The first philatelic exhibition, held in 1870 at Dresden, Germany, to honor and entertain wounded veterans of the Franco-Prussian War, presented major portions of Alfred Moschkau’s 6,000-stamp collection. At the time, Moschkau lacked only seven stamps for completion; his collection was regarded as the world’s foremost.

The 1876 Centennial Exposition in Philadelphia hosted several philatelic exhibits, the first ones ever presented to the American public. It inaugurated collaboration between postal authorities and stamp hobbyists that has continued ever since.

In the Government Building, the Post Office Department displayed examples of every adhesive stamp, stamped envelope, and postal card design issued by the United States up to that time. Many of them were manufactured for the occasion, which became the source of catalog-listed reprints, reissues and special printings that collectors prize today.

Ferdinand M. Trifet, a Boston dealer who published American Stamp Mercury, was curator of the USPOD exhibit; Leonidas W. Durbin, a Philadelphia dealer who published The Philatelic Monthly, was its chief publicist.

It was also the occasion for the first U.S. postal commemorative issue, 3¢ Centennial Exhibition stamped envelopes in green and red varieties (Scott U218-U221), and the first commemorative cancellations.

Also in the Government Building, the Treasury Department exhibited an impressive collection of revenue stamp designs shown in brilliantly colored proofs of documentary, tobacco, beer, and match and medicine stamps, including some private-die proprietary designs that previously had not been seen by collectors. National Bank Note Co. displayed postal card specimen prints.

Hawaii not only exhibited its stamps at the fair, but sold them to collectors. Japan presented a complete set of its postal and fiscal stamps in full sheets. British American Bank Note Co. exhibited proofs of Canadian and Prince Edward Island postage stamps, and Canadian fiscal stamps. Complete current and obsolete postage and revenue stamps of Tasmania were displayed, as were some stamps of Victoria.

J.W. Scott & Co. had a 125-square-foot exhibit of U.S. and foreign postage and revenue stamps, including rarities from Austria, Bolivia, Canada, Ceylon, Colombia, Confederate States, France, Mexico, Newfoundland, New Caledonia, New South Wales, Peru, and the Sandwich Islands (Hawaii).

My column in the March 2005 Scott Stamp Monthly gives a full report on philatelic participation at the 1876 Centennial Exposition.

In June 1878, the Congres International des Timbrophiles (International Congress of Stamp Collectors) at Paris featured scholarly presentations that highlighted the intellectual side of the hobby. Americans who presented papers included Tiffany, Brown and Charles Coster, who was president of the congress.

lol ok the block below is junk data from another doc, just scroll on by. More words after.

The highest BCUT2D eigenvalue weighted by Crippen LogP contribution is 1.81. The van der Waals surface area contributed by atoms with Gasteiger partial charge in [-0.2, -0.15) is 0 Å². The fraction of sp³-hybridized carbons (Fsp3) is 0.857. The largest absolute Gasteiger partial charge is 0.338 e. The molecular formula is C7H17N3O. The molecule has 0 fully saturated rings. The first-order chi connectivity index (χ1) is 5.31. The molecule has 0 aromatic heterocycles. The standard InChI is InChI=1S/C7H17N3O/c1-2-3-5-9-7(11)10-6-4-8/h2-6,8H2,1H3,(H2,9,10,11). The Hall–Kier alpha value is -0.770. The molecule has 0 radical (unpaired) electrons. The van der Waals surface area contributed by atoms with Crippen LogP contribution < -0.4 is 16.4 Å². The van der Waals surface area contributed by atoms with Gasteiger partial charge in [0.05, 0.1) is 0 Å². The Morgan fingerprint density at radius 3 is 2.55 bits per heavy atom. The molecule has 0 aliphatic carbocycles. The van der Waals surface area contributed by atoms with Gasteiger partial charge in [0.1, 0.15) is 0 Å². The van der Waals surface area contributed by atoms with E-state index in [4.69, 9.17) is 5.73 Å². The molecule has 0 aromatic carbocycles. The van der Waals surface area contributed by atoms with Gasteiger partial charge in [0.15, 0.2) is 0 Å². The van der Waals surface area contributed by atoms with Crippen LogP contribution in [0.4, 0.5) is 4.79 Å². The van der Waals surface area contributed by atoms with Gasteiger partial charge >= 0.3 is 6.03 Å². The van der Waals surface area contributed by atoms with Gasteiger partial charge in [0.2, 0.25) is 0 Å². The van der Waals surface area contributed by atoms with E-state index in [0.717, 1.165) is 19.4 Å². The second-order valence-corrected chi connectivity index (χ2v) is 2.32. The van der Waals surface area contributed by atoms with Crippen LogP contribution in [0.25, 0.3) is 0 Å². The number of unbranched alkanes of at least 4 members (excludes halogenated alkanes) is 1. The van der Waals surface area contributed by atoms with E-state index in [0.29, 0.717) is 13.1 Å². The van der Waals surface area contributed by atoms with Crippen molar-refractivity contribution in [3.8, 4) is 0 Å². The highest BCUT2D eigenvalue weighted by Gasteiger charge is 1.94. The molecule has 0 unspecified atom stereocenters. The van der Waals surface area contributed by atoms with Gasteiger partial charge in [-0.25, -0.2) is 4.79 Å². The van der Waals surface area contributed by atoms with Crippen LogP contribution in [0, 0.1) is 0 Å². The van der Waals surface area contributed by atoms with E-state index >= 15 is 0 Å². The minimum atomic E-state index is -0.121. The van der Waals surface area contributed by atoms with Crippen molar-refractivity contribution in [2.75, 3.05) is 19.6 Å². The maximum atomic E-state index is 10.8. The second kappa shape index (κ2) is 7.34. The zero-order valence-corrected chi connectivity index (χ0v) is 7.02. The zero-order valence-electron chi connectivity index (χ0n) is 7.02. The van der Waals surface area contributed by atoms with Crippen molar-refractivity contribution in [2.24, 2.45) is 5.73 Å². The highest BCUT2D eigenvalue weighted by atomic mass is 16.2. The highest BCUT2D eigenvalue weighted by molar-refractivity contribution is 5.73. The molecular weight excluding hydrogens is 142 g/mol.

Today it seems odd that such large-scale public presentations of philatelic treasures could have occurred in the absence of national societies to sponsor and promote them, but it also attests to the creativity and enthusiasm of our philatelic forebears.

Stamps and Postal Historyin the News

One consequence of widespread public awareness was increased attention to matters related to stamps and mail.

When the huge ancient Egyptian obelisk colloquially (but inaccurately) known as Cleopatra’s Needle was erected in New York City’s Central Park, a time capsule of postal artifacts was buried beneath the cornerstone of the massive pedestal. The Sept. 19, 1880, New York Times reported:

The documents and mementoes are sealed in a copper box, which is inclosed in a handsome mahogany case. The box contains: The report of the Postmaster-General for 1879, Post Office laws and regulations, 1879; the Official Postal Guide for January and September 1880; post-route maps of New-York and the New-England States, five styles of mail locks and keys in use in 1880, postage stamps and stamped envelopes in use in 1880; the Daily Postal Bulletin, Sept. 1-13, 1880; a photograph of the Post Office Department Building in Washington; portraits of Postmaster-General Horace Maynard, and D.M. Key and J.N. Thayer, his immediate predecessors; plans of mail wagons and cars; the distribution scheme of Pennsylvania; postmarking, dating, and canceling stamps, and a complete set of the blanks used in the Post Office Department.